By Matt Burrows, Senior Account Executive
At first glance, dentistry might seem like the last profession you should address to get thoughts on storytelling, with most conversations with your dentist consisting of them asking questions while your mouth is open to the world.
So when Dan Tynan — journalist, communications writer and Thought Follower — opened up his talk on interviewing and asking the right questions with a dentistry metaphor, it got my attention:
Luckily, interviewing doesn’t always have to be as painful (or as expensive) as emergency oral surgery. As we explore how the story is always there this year, we’re taking time to learn from journalists how to ask the right questions to get storytelling gold. And there’s no better instructor in this than Dan Tynan.
You might have caught Dan’s outstanding piece on the rise and fall of Yahoo for Fast Company last year, and it’s this piece that was on my mind as we sat down to hear from Dan how to ask the right questions.
Turns out, I’d end up in the hot seat myself facing some of those questions. (More on that later.) Here are my major takeaways from this enlightening talk.
The Secret to All Good Interviews
By his own estimation, Dan’s done over 2,000 to 3,000 interviews in his career, as he’s found that the interviewees generally tend to boil down to four types: Bob the Blowhard, who won’t let you get a word in edgewise; Reluctant Rachel, who doesn’t want to be there; Nerdy Norman, who “will stress test your geek-to-English translation skills,” and Glenda the Glib, who uses the same quotes with every interview.
There are specific strategies for how to handle them, but in Dan’s own words, there’s one solid cure for all these types:
I have to confess something potentially blasphemous before I continue: in my time as a radio journalist — I didn’t always enjoy doing interviews. I often hated it, never feeling prepared to ask questions to some executive who shouldn’t be that damn chirpy at 5 in the morning based off of a one page release I’d looked at two minutes before the interview. These “interviews” weren’t conversations, as Dan explains above.
Turns out, I was denying myself one of the key tenets of interviewing: the prep work. This may sound like a “no duh!” tip, but when you’re a rushed morning editor (or PR professional) in between cups of coffee, you sometimes forget the key building blocks. Luckily, Dan’s got us covered.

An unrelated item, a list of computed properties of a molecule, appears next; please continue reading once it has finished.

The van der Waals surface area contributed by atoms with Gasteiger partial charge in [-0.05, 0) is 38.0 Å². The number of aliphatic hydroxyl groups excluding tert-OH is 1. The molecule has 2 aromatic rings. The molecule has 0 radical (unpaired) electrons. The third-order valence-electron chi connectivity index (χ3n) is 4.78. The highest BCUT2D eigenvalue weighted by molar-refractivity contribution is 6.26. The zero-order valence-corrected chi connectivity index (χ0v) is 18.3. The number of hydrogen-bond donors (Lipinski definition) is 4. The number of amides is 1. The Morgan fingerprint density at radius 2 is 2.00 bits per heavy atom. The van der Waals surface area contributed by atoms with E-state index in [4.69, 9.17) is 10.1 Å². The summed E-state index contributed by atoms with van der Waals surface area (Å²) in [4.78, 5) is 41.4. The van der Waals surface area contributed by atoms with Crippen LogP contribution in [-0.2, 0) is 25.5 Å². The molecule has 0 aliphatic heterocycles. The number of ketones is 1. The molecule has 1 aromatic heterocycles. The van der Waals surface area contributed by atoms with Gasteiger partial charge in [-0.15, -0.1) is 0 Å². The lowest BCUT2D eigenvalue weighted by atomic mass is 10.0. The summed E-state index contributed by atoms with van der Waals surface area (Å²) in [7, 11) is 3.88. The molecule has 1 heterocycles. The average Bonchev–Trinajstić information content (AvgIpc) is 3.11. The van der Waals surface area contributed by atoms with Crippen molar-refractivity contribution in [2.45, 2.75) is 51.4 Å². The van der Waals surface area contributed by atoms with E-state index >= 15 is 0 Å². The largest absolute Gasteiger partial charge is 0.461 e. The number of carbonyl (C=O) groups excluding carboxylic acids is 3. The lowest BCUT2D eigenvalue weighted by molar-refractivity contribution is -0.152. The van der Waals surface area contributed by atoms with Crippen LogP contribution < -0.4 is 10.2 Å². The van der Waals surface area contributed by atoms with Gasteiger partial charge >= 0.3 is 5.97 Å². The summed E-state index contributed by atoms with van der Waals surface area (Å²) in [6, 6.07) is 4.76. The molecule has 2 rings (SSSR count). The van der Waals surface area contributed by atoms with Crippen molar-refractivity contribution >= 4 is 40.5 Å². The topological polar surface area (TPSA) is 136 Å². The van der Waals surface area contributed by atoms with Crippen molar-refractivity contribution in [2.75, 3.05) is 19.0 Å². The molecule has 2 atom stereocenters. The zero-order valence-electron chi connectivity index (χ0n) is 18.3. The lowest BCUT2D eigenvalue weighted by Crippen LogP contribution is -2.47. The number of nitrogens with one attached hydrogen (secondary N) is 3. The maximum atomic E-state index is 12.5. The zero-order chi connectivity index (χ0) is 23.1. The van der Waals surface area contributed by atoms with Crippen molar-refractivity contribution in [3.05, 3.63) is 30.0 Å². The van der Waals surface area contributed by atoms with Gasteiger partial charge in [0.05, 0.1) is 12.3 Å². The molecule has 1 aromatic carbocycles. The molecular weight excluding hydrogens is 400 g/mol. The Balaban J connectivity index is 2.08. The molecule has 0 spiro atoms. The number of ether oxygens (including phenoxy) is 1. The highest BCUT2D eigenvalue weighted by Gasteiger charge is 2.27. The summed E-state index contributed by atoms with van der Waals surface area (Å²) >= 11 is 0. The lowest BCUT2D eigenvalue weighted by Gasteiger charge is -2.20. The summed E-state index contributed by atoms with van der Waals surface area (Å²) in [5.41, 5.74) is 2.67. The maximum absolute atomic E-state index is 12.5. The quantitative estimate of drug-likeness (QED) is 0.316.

The Interview Should Not Be Your First Exposure to the Topic
If you’re sitting down to an interview or sourcing session with your client, and it’s the first time you’ve broached the subject, you’ve already bungled it. This is where we have to think like journalists do — like Dan, who will have multiple interviews with subject experts before the key interview he’s hoping to quote.
But we don’t always have the chance to do that in the PR world. Dan’s experience as a corporate writer offers some thoughts — mainly that Google is our friend. There’s a wide variety of “101” style explanation articles and resources online that can get you basic explanations, definitions and a general understanding of any topic in order to ask the right questions. LinkedIn can be used as a resource to get background on your interview subject (provided they’ve actually kept it up to date.)
Another option is to find third-party experts to discuss question with ideas first — whether it be an experienced co-worker or a professional connection, there can be options to acquire knowledge before the interview even starts.
There’s also the fact that you have to prepare your interview subject and send the questions ahead — but not ALL the questions, says Dan. For one, new questions that you may not have considered will come up during a sourcing (“which are always the more interesting ones”), so you have to listen closely and follow the conversation where it goes.
Open Executives Up and “The Magic Question”
The debate of whether a phone sourcing or an in-person sourcing is better may not be solved in a single blog post, but Dan sees merits to both sides: phone conversations excel for one-on-one conversations, but are harder to establish connections with your source. That can be the advantage of interviewing in someone’s office — you can infer clues for questions to ask based on their surroundings and open them up with a bit of chit-chat.
It’s in this “chit-chat” that Dan marks his step one of any conversation (phone or in-person), as it helps to warm people up when they’re able to tell him something they don’t have to think about.